• Aggressively cut local government, especially in the big, urban areas that are disproportionately Labour Authorities, as the cuts they will make will be blamed on them.
This plan has worked pretty well so far. The success of the strategy as it was applied to local government depended on the compliance, albeit inadvertent and unwitting, of Labour supporting groups. It is a shame so many obliged. It is sad that it is continuing.

Whilst the Labour Party did not win the recent General Election it did make significant progress. One result of this change in the political landscape is that the Tories have backed away from imposing the 3% cut on our schools that the implementation of so-called 'Fair Funding' would have meant. We can make a difference by working together. If Labour Councils are clear about what more Tory Austerity will mean for local services, well before they have to implement it, then there will be time for all people who want a Labour Government to come together and speak out with one voice to effect change.

No Lewisham Labour Mayor will want to cut services. However, they will have no choice if the Tories do not change course. They are not likely to change course if we spend the next 4 years arguing amongst ourselves and blaming each other.

I will save my other 2 points for a later post.


  1. Dear Paul,

    As a Lewisham resident - and a parent at FHS - I read your post with interest.

    It's true that the Tory's Austerity Strategy often "depended on the compliance, albeit inadvertent and unwitting, of Labour-supporting groups. It is a shame that so many obliged. It is sad that it is continuing."

    Many people are becoming less unwitting. Locally, parents at FHS and others are coming forward wanting to make progress with

    1) improving the situation at Forest Hill School

    2) encouraging and enabling Lewisham's council to renegotiate or terminate its PFI contracts for the benefit of everyone in Lewisham.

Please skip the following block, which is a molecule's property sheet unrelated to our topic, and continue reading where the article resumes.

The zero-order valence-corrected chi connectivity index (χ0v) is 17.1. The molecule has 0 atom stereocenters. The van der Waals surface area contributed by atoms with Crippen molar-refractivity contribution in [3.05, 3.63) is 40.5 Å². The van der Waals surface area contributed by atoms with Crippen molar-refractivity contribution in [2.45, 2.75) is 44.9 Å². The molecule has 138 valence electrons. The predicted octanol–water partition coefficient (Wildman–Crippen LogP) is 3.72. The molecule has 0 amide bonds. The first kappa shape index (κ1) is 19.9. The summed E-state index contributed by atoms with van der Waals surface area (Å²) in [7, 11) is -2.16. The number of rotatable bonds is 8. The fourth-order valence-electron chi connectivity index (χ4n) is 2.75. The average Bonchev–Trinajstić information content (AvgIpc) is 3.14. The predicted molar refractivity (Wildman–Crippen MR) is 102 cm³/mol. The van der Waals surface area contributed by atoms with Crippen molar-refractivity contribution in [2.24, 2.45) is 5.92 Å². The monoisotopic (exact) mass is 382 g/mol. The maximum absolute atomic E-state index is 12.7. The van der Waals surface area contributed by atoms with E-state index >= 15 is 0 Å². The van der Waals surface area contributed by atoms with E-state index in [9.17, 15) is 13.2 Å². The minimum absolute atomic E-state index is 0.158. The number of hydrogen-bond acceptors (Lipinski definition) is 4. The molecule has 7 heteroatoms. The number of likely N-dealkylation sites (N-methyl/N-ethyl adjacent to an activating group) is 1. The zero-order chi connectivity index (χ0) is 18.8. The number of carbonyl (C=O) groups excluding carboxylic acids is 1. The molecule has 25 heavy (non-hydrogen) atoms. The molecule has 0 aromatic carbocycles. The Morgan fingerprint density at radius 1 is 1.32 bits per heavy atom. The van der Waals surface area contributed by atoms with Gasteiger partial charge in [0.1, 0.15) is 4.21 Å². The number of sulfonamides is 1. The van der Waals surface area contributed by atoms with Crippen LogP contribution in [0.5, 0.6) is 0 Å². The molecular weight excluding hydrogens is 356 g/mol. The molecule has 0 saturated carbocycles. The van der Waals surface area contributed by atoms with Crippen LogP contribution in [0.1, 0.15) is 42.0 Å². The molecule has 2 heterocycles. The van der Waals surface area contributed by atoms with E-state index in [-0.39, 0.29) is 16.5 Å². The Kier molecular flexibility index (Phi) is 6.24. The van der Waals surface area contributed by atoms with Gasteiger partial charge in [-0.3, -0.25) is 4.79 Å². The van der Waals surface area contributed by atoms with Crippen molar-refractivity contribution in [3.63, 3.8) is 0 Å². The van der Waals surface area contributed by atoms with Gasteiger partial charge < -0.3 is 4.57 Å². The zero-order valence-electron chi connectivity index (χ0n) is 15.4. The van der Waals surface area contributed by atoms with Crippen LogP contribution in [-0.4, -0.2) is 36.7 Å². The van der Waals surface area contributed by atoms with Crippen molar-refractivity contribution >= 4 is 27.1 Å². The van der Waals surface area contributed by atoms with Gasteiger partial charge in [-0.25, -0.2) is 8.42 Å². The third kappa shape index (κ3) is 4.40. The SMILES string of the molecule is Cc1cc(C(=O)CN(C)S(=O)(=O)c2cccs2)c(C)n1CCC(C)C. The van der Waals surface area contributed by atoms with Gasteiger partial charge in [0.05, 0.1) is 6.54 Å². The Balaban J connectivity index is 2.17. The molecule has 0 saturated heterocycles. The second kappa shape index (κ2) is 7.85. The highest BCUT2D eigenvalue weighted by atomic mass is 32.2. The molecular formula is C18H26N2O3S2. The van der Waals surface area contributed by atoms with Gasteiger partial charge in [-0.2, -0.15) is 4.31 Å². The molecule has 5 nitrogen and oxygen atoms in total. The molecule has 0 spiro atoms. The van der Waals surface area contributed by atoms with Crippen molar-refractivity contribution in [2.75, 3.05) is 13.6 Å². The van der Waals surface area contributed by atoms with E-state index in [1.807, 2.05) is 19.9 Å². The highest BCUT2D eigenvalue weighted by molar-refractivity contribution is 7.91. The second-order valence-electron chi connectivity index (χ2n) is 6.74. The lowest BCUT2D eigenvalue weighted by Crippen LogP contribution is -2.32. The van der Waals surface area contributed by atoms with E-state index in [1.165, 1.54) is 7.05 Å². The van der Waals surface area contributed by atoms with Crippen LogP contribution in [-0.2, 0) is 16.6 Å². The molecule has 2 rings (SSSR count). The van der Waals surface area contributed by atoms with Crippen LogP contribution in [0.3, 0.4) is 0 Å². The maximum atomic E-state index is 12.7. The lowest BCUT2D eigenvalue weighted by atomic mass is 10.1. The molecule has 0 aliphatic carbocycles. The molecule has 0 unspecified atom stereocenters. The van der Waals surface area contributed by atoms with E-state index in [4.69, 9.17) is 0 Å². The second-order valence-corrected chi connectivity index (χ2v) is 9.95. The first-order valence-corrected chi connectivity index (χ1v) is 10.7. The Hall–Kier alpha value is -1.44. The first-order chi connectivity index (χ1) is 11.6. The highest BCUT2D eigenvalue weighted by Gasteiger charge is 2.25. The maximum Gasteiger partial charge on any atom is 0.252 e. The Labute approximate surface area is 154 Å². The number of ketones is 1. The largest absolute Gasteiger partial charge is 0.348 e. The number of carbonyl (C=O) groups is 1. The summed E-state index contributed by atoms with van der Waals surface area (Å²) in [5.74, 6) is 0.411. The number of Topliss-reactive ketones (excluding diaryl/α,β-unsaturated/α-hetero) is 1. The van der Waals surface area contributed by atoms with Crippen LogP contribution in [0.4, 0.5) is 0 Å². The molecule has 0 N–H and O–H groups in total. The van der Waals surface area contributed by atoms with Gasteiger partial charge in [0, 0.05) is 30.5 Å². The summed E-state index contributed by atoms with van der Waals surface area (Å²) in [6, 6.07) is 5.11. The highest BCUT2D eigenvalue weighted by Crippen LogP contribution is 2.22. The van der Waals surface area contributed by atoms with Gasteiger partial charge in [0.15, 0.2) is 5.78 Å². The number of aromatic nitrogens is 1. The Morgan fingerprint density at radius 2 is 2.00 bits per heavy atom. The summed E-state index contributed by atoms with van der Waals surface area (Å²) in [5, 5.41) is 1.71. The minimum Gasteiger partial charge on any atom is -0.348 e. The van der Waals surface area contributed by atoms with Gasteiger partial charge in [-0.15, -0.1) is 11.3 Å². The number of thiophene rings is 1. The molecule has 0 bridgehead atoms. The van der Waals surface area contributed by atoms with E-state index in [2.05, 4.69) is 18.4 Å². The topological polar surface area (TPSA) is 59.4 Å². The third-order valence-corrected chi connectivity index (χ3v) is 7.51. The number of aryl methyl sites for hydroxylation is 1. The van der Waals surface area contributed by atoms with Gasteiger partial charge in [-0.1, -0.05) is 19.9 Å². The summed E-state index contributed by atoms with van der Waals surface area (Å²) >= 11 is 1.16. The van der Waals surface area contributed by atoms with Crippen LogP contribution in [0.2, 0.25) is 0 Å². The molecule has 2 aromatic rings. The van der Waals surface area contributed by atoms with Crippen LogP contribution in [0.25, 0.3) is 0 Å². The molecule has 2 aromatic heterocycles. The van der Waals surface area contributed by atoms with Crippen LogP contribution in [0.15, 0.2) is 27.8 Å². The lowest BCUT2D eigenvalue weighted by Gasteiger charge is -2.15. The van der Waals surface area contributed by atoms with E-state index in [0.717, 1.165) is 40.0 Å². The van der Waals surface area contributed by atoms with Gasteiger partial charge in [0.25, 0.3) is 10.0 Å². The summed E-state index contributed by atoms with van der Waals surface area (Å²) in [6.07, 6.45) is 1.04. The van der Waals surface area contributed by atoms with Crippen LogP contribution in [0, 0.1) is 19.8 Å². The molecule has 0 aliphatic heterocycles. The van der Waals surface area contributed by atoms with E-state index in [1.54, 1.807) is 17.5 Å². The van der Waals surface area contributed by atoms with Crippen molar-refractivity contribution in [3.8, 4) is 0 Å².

As well as alleviating the various financial pressures at FHS, parents and others in the school community would like to see the removal of the restrictions imposed on the school by the terms and conditions of its PFI contract. For example, it's not helpful or reasonable to force school groups to pay to use the building.

    All of us, whether we're councillors or constituents, have to be patient & determined because healing the legacy of austerity and PFI debts isn't going to be a quick process. I hope that the more we work together & the more we are persistent and consistent in making positive arguments, then the more likely it is that the people in power will be motivated to make positive changes.

    Last week I sent you a letter with 10 good reasons for Lewisham council to work with its PFI partners and central government to review and revise the PFI contracts. Like you, I think it's pointless to argue amongst ourselves and blame each other. We can't rewrite history but we can rewrite contracts. We can accept profit-making but not profiteering. Let's have a fairer balance of benefits for investors and end-users and focus our efforts on lessening the negative consequences of the PFI-era.

    Best wishes,

    Andy Cullen

    1. Andy
      I got your email and we are working on a response.